Shale Gas: Market Opportunities and Challenges in the EU and Ukraine

12.12.2011

The EU Ukraine Business Council together with Konrad Szymanski MEP held a round table meeting in the European Parliament on 7 December to discuss the opportunities and challenges for Shale Gas in the EU and Ukraine.

Distinguished panellists included Konrad Szymnaski MEP, Pawel Kowal MEP, Pawel Zalewski MEP, Olaf Kopczynski of the Polish Permanent Representation, Boleslaw Rey of PGNiG, Oleksii Leschenko of the Gorshenin Institute and Olav Aamlid Syversen of Statoil.

Report

Oleksii Leshchenko, Gorshenin Institute, Kiev, Ukraine

In my short report I would like to focus on some critical issues, connected with opportunities and challenges that any investor will face in the sphere of Ukrainian shale gas production.

1. Ukrainian Natural Gas balance – strong dependence on energy imports from Russia. We import 60% of gas, mainly for the needs of our metallurgical and chemical industry and for heat generation. Most of the gas for communal heat generating companies is subsidized by Naftogas (Ukrainian gas monopoly), and this fact causes huge budget deficit of state enterprise in the amount of $2 bill. a year. The Ukrainian export potential, its competitive advantage strongly depends on imported gas price. Objectively Russia, as monopoly supplier has very effective leverage to promote its geopolitical interests in Ukraine. We even have such a term as gas-fleet relations, as Ukrainian gas debt, that has been accumulating for years is always connected by our Russian partners with prolongation of Black sea fleet dislocation in Sebastopol sea base.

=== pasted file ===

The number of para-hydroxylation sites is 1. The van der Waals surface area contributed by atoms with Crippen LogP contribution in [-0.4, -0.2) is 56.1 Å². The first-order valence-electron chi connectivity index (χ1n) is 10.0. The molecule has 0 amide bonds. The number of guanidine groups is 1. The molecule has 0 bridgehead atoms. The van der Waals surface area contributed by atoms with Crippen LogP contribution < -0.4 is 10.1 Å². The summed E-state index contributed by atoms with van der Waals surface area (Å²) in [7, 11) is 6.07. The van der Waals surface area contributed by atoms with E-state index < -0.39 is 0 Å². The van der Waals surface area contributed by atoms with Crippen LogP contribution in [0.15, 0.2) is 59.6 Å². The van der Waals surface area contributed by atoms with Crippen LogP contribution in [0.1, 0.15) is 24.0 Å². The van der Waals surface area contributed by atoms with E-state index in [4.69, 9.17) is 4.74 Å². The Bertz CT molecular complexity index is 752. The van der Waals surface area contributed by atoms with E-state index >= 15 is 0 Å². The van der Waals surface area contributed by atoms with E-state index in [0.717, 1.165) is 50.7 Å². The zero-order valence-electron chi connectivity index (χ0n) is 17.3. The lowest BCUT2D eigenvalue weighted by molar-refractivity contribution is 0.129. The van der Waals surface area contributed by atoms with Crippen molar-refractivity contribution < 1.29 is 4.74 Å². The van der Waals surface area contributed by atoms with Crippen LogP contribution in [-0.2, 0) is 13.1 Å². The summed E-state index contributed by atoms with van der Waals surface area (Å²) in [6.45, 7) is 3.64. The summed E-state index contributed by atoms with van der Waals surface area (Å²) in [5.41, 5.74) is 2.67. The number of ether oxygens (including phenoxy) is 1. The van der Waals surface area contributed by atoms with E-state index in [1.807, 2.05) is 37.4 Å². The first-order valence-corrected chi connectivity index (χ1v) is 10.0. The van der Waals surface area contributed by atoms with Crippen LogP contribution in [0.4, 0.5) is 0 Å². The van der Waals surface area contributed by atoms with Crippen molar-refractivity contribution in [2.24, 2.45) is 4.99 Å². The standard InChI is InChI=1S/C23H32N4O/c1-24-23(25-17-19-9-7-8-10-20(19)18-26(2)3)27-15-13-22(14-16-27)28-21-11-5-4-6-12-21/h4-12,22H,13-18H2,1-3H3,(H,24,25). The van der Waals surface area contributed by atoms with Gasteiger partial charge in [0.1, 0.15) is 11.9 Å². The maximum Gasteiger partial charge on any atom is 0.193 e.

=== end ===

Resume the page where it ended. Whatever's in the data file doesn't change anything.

Some experts also note the interdependence of Russia and Ukraine in gas relations, as Ukraine consumes about 20% of all gas exported by Gazprom to Europe.

Ukraine is also the biggest transit state, about 75% of gas (before launch of Nord Stream), exported by Russia to Europe was going through Ukrainian gas transit system.

2. According to the assessments of international research organizations, two large shale gas basins are located on the territory of Ukraine. One of them is in the Dniper-Donets region, the second one is shared with Poland, the Lublin basin. By the way, Dniper-Donets region accounts for 80% of Ukrainian domestic gas production.